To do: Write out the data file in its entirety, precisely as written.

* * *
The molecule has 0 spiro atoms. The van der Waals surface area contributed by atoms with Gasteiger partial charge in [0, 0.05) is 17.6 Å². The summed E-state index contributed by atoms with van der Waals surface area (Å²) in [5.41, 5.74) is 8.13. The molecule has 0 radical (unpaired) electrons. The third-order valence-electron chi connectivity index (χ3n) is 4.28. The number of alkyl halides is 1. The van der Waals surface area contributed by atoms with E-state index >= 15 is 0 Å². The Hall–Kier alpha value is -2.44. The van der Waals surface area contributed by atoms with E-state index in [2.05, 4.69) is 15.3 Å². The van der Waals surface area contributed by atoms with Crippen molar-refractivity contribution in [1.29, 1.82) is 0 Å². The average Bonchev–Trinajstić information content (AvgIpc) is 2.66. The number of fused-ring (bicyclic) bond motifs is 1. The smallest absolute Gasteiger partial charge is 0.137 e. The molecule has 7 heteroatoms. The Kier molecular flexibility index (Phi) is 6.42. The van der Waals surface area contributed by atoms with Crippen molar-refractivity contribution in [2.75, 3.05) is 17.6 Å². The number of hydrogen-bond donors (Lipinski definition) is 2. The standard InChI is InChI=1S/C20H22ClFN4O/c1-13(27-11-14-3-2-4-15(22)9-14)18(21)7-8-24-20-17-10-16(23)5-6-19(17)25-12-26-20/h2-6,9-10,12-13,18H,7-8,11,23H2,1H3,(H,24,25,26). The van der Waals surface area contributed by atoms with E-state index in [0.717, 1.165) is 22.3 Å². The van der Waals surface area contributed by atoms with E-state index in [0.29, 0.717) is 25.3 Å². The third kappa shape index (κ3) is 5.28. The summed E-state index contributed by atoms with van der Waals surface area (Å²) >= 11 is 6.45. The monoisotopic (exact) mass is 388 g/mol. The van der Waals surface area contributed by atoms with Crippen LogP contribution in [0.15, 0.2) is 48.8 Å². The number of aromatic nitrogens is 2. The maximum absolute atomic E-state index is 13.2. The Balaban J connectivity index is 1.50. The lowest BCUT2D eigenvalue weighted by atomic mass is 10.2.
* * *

The molecule has 0 spiro atoms. The van der Waals surface area contributed by atoms with Gasteiger partial charge in [0, 0.05) is 17.6 Å². The summed E-state index contributed by atoms with van der Waals surface area (Å²) in [5.41, 5.74) is 8.13. The molecule has 0 radical (unpaired) electrons. The third-order valence-electron chi connectivity index (χ3n) is 4.28. The number of alkyl halides is 1. The van der Waals surface area contributed by atoms with E-state index >= 15 is 0 Å². The Hall–Kier alpha value is -2.44. The van der Waals surface area contributed by atoms with E-state index in [2.05, 4.69) is 15.3 Å². The van der Waals surface area contributed by atoms with Crippen molar-refractivity contribution in [1.29, 1.82) is 0 Å². The average Bonchev–Trinajstić information content (AvgIpc) is 2.66. The number of fused-ring (bicyclic) bond motifs is 1. The smallest absolute Gasteiger partial charge is 0.137 e. The molecule has 7 heteroatoms. The Kier molecular flexibility index (Phi) is 6.42. The van der Waals surface area contributed by atoms with Crippen molar-refractivity contribution in [2.75, 3.05) is 17.6 Å². The number of hydrogen-bond donors (Lipinski definition) is 2. The standard InChI is InChI=1S/C20H22ClFN4O/c1-13(27-11-14-3-2-4-15(22)9-14)18(21)7-8-24-20-17-10-16(23)5-6-19(17)25-12-26-20/h2-6,9-10,12-13,18H,7-8,11,23H2,1H3,(H,24,25,26). The van der Waals surface area contributed by atoms with E-state index in [0.717, 1.165) is 22.3 Å². The van der Waals surface area contributed by atoms with E-state index in [0.29, 0.717) is 25.3 Å². The third kappa shape index (κ3) is 5.28. The summed E-state index contributed by atoms with van der Waals surface area (Å²) >= 11 is 6.45. The monoisotopic (exact) mass is 388 g/mol. The van der Waals surface area contributed by atoms with Crippen LogP contribution in [0.15, 0.2) is 48.8 Å². The number of aromatic nitrogens is 2. The maximum absolute atomic E-state index is 13.2. The Balaban J connectivity index is 1.50. The lowest BCUT2D eigenvalue weighted by atomic mass is 10.2.